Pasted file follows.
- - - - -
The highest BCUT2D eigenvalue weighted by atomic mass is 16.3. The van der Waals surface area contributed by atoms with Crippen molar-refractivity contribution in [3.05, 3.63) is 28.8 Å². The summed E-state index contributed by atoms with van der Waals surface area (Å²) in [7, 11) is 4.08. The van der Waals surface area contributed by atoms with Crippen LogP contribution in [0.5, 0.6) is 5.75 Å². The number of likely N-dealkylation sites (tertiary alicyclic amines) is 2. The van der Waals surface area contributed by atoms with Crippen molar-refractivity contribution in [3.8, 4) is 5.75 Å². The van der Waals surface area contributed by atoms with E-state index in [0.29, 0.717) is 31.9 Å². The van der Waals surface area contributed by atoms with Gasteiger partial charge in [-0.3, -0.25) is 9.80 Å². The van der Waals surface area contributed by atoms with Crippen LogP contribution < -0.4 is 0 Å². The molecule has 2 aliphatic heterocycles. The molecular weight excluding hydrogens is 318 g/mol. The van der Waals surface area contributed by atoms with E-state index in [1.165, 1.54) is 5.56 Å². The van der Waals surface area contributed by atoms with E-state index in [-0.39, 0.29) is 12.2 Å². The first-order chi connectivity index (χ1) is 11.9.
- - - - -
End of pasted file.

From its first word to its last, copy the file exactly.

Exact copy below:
The highest BCUT2D eigenvalue weighted by atomic mass is 16.3. The van der Waals surface area contributed by atoms with Crippen molar-refractivity contribution in [3.05, 3.63) is 28.8 Å². The summed E-state index contributed by atoms with van der Waals surface area (Å²) in [7, 11) is 4.08. The van der Waals surface area contributed by atoms with Crippen LogP contribution in [0.5, 0.6) is 5.75 Å². The number of likely N-dealkylation sites (tertiary alicyclic amines) is 2. The van der Waals surface area contributed by atoms with Crippen molar-refractivity contribution in [3.8, 4) is 5.75 Å². The van der Waals surface area contributed by atoms with E-state index in [0.29, 0.717) is 31.9 Å². The van der Waals surface area contributed by atoms with Gasteiger partial charge in [-0.3, -0.25) is 9.80 Å². The van der Waals surface area contributed by atoms with Crippen LogP contribution < -0.4 is 0 Å². The molecule has 2 aliphatic heterocycles. The molecular weight excluding hydrogens is 318 g/mol. The van der Waals surface area contributed by atoms with E-state index in [1.165, 1.54) is 5.56 Å². The van der Waals surface area contributed by atoms with E-state index in [-0.39, 0.29) is 12.2 Å². The first-order chi connectivity index (χ1) is 11.9.